Times past with Brian Gabriel

Famous Crime Writer and The Hydro by Brian Gabriel

During its time in existence, St. Ann’s Hydropathic Establishment played host to countless members of royal families, statesmen, politicians, celebrities and wealthy families from across Europe, all wishing to partake of the waters of Doctor Richard Barter’s Hydropathic Establishment which was founded in 1843. Apart from the hotel section St. Ann’s had a number of very desirable residences which were rented at the location. One of these houses was rented by a couple named Olive Maud Shimwell and her husband John Lester Shimwell. Olive was born on New Year’s Day, January 1st 1901 in Birmingham as Olive Maud Seers, a daughter to Joseph Seers a well-to-do painter and decorator and his wife, Mary Elizabeth Seers. Very little is known about her young growing-up years but by 1926 she was working as a School Teacher when she married on 14th August 1926 in Harborne, Staffordshire, John Lester Shimwell, a microbiologist and highly respected brewing scientist with a degree in biochemistry from the University of Birmingham The couple moved to Ireland in 1931, taking up residence near Blarney at St. Ann’s Hill in a house named Hillside, according to the Dent & Son papers at the University of North Carolina. John was now appointed Head Brewer and on the board of directors of Beamish & Crawford brewery in Cork. By all accounts they were well liked and integrated very easily with the other Hydro guests and were also very popular and friendly with the local inhabitants of the area. While living here and to help pass the time while her husband was at work in Cork city, Olive began to write crime/mystery novels under the pen name of Harriet Rutland. She had her first novel published in 1938 under the title, “Knock, Murderer, Knock”. It was extremely well received by both critics and public. She was hailed as a rising new star of crime fiction and she was often proclaimed to be the new Agatha Christie. She said herself that while the characters in the novel were all based on the collection of extremely eccentric occupiers of St. Ann’s Hydro, the location of the hydropathic establishment was changed to Hotel Presteignton Hydro in a totally fictional town in Devon. The change of location was also done to conceal the possible identification of some of the inhabitants of St. Ann’s, some of which could be readily recognised. The couple involved themselves with all the different events and recreations organised by The Hydro so she could watch and take note of the idiosyncrasies of her future various characters. The late Jerry O’Leary of Tram House, Blarney, informed me that while he was living in the area as a young boy, Olive Shimwell/ Harriet Rutland, on his First Holy Communion Day, presented a copy of her first novel to him which he still had in his possession. The Shimwells returned to England just as WW11 was declared in 1939. Olive gave birth to a son in October 1939. John went to work for the Whitbread Brewery in London, before eventually moving to the British Vinegar Industry in Frome Somerset. The second of Harriet Rutland’s mysteries, Bleeding Hooks, was published in 1940, and the third and last, Blue Murder, was published in November 1942. Olive apparently did not publish anything further after this. Unfortunately, their family life did not go well and Olive and John were divorced not long after her novel Blue Murder was published They were classed as ‘Golden Age Mystery’ novels from a time of classic murder mystery novels of similar patterns and styles, predominantly in the 1920s and 1930s. Even though she only wrote three books with solid stories, each novel is filled with black humour and all three have clever and intriguing plots. They were big sellers in the United Kingdom and America in their time. When she stopped writing in 1942, her books gradually fell out of popularity and she faded into obscurity until recent years when she has been rediscovered as the excellent crime writer she was. A resurgence of interest in her books is currently taking place and they are once again enjoying great popularity and are easily available. She remarried in July 1948 in Newton Abbot, Devon, where she lived out the rest of her life until she died there in 1962. Her first husband John also remarried in 1947. He and his wife had a daughter in 1948. John Lester Shimwell of Frome, Somerset was last seen alive on 5th September 1964. His body was found on the following day at The British Vinegars Research Laboratory, Welshmill, Frome, where he had been working. The above is just a very short account of a famous writer who lived for a period at The Hydro. A great many more individuals of varying degrees of fame and importance stayed in this famous place over the years of its existence and it may be of interest to take a look at some more of these in the future.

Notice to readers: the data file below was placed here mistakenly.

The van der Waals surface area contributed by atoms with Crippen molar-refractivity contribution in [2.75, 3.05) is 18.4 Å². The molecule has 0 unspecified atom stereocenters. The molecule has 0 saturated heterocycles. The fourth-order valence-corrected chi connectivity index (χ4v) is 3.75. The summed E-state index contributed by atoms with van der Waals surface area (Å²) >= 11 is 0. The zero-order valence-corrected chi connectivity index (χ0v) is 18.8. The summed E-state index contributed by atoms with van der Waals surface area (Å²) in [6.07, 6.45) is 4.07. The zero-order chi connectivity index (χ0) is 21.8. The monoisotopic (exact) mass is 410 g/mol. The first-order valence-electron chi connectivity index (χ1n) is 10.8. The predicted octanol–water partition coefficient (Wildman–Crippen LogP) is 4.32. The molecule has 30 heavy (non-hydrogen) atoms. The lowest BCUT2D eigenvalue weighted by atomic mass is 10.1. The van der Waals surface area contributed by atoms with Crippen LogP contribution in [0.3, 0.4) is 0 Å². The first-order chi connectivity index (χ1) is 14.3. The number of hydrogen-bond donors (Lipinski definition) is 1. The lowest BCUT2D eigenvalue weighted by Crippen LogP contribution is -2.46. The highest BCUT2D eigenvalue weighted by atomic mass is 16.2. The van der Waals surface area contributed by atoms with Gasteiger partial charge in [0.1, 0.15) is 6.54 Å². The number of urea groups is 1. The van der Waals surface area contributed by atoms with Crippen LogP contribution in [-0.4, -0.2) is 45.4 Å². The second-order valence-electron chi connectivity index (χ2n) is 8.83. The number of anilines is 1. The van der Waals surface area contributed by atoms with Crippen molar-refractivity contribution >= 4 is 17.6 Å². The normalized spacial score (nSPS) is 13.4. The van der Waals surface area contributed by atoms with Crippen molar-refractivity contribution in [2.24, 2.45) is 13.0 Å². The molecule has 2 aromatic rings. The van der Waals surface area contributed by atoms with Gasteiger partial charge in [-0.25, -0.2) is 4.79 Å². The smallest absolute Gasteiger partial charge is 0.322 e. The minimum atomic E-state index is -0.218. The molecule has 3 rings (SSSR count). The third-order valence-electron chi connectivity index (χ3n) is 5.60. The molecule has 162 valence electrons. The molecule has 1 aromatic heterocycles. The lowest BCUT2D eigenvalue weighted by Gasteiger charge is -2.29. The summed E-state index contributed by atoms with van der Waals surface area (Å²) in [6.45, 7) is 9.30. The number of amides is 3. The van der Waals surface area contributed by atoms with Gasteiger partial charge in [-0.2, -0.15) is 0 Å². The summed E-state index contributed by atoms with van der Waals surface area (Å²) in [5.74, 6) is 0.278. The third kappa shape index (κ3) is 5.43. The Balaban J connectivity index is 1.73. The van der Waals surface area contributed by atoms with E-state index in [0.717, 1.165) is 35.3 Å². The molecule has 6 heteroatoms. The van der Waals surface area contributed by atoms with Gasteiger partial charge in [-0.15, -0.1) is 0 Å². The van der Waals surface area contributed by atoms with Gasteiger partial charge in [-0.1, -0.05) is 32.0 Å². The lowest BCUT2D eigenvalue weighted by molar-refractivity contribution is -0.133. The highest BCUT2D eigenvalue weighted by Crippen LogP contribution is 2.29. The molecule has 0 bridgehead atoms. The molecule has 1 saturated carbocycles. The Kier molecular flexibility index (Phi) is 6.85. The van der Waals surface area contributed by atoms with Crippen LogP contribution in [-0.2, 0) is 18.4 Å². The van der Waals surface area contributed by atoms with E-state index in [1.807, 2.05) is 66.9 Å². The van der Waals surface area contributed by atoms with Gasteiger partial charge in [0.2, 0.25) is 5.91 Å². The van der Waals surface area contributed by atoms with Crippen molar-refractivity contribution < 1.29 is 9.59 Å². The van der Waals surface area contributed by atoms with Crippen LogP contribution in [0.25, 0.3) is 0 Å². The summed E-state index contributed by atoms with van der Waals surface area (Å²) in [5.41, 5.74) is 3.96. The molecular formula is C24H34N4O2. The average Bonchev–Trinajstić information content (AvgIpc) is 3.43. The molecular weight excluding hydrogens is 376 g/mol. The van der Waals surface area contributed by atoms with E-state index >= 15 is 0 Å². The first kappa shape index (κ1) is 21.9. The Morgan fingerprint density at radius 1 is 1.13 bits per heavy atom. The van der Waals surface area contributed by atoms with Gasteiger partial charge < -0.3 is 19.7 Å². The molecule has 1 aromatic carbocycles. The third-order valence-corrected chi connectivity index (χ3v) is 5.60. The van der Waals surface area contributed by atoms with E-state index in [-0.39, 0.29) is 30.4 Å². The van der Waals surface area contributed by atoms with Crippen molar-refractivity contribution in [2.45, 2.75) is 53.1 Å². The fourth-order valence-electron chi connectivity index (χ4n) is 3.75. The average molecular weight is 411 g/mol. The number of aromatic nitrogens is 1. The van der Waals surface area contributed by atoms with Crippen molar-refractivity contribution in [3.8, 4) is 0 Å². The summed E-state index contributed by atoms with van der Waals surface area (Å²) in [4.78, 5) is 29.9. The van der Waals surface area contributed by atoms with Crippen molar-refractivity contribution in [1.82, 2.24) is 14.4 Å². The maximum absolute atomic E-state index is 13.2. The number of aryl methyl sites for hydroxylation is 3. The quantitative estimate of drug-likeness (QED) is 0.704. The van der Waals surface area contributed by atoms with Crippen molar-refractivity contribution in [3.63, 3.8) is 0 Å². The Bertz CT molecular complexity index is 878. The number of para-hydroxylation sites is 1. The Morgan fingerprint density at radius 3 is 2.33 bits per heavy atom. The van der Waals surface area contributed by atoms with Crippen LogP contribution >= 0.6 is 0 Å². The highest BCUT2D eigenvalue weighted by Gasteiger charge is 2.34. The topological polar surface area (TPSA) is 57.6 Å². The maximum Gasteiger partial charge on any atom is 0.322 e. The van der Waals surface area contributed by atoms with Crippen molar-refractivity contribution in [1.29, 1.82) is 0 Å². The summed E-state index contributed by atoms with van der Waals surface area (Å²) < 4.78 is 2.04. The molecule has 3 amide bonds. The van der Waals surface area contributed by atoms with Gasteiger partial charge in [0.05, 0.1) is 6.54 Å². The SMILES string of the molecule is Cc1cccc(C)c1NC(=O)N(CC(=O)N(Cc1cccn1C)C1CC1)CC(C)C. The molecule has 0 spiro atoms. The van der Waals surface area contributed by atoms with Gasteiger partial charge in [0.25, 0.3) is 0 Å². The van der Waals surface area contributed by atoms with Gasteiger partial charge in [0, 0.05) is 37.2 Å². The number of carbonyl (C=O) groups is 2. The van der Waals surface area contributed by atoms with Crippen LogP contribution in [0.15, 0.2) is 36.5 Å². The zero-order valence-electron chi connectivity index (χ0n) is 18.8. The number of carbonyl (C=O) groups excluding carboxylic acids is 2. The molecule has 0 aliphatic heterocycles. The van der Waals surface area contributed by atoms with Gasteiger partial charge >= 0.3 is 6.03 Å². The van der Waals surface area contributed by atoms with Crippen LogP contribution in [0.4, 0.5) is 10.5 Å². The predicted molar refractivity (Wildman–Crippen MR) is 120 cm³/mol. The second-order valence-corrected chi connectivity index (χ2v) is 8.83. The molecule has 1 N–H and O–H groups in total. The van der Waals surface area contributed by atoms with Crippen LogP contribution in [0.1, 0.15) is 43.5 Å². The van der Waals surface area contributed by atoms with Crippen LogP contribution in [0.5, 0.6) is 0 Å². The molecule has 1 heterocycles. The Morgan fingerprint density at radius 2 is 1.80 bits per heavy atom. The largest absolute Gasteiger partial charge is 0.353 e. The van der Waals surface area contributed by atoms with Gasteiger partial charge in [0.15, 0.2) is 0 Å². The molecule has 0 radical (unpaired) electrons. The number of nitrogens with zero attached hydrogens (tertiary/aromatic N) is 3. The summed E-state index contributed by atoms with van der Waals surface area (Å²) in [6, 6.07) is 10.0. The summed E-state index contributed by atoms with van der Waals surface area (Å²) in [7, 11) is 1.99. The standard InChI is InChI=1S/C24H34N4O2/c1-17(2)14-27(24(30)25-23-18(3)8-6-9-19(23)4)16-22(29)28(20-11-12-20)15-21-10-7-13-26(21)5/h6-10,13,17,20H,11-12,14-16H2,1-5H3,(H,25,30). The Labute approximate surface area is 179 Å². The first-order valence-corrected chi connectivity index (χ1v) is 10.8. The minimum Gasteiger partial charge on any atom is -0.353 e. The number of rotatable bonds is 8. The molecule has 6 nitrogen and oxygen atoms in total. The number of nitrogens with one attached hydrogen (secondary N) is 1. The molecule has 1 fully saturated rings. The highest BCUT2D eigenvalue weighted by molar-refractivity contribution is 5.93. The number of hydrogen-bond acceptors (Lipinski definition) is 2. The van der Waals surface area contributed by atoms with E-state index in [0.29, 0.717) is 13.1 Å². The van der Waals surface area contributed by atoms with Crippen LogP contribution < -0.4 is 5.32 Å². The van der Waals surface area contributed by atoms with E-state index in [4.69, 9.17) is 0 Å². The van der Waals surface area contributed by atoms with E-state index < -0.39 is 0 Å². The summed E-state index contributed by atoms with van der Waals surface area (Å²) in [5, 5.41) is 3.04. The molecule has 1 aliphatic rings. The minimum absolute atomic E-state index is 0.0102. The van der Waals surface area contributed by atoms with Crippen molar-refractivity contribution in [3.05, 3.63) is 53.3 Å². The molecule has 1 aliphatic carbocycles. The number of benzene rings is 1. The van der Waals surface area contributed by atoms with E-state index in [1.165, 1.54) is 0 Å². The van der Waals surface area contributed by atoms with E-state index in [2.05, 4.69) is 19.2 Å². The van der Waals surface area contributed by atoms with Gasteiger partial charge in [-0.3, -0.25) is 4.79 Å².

Blarney and District Historical Society Annual General Meeting takes place on Thursday 8th September at 8.00 pm in the Blarney Secondary School. Members and intending members most welcome.

An illustrated lecture takes place on Thursday 22nd September at 8.00 pm in the Secondary School titled: The Tragic Sinking of the Lusitania in 1915. Speaker for the evening is Mr. Con Hayes, Secretary Lusitania Museum, Old Head Signal Tower Heritage CLG. Everybody Welcome. An Illustrated lecture takes place on Thursday 6th October at 8.00 pm in the Blarney Secondary School titled: Stories from the Big Houses in Montenotte. Speaker for the evening is local historian Brendan Goggin. Everybody welcome.

Community, Historical